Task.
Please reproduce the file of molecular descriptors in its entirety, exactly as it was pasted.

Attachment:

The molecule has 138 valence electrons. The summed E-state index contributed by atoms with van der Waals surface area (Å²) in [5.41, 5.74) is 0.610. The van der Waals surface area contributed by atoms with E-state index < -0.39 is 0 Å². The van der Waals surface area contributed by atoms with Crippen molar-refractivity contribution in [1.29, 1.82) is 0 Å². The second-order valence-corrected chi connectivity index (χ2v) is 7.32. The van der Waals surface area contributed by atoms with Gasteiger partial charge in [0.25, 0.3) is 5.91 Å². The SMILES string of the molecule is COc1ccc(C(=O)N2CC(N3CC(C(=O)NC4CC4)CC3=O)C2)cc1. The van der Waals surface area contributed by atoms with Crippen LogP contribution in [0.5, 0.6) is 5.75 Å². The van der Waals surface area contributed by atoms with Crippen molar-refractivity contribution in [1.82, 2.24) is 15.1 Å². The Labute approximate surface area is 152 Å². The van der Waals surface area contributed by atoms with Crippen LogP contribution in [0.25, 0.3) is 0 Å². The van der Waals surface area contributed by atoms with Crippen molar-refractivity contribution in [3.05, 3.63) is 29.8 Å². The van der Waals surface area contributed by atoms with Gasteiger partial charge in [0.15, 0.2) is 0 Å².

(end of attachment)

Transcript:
The molecule has 138 valence electrons. The summed E-state index contributed by atoms with van der Waals surface area (Å²) in [5.41, 5.74) is 0.610. The van der Waals surface area contributed by atoms with E-state index < -0.39 is 0 Å². The van der Waals surface area contributed by atoms with Crippen molar-refractivity contribution in [1.29, 1.82) is 0 Å². The second-order valence-corrected chi connectivity index (χ2v) is 7.32. The van der Waals surface area contributed by atoms with Gasteiger partial charge in [0.25, 0.3) is 5.91 Å². The SMILES string of the molecule is COc1ccc(C(=O)N2CC(N3CC(C(=O)NC4CC4)CC3=O)C2)cc1. The van der Waals surface area contributed by atoms with Crippen LogP contribution in [0.5, 0.6) is 5.75 Å². The van der Waals surface area contributed by atoms with Crippen molar-refractivity contribution in [1.82, 2.24) is 15.1 Å². The Labute approximate surface area is 152 Å². The van der Waals surface area contributed by atoms with Crippen LogP contribution in [0.25, 0.3) is 0 Å². The van der Waals surface area contributed by atoms with Crippen molar-refractivity contribution in [3.05, 3.63) is 29.8 Å². The van der Waals surface area contributed by atoms with Gasteiger partial charge in [0.15, 0.2) is 0 Å².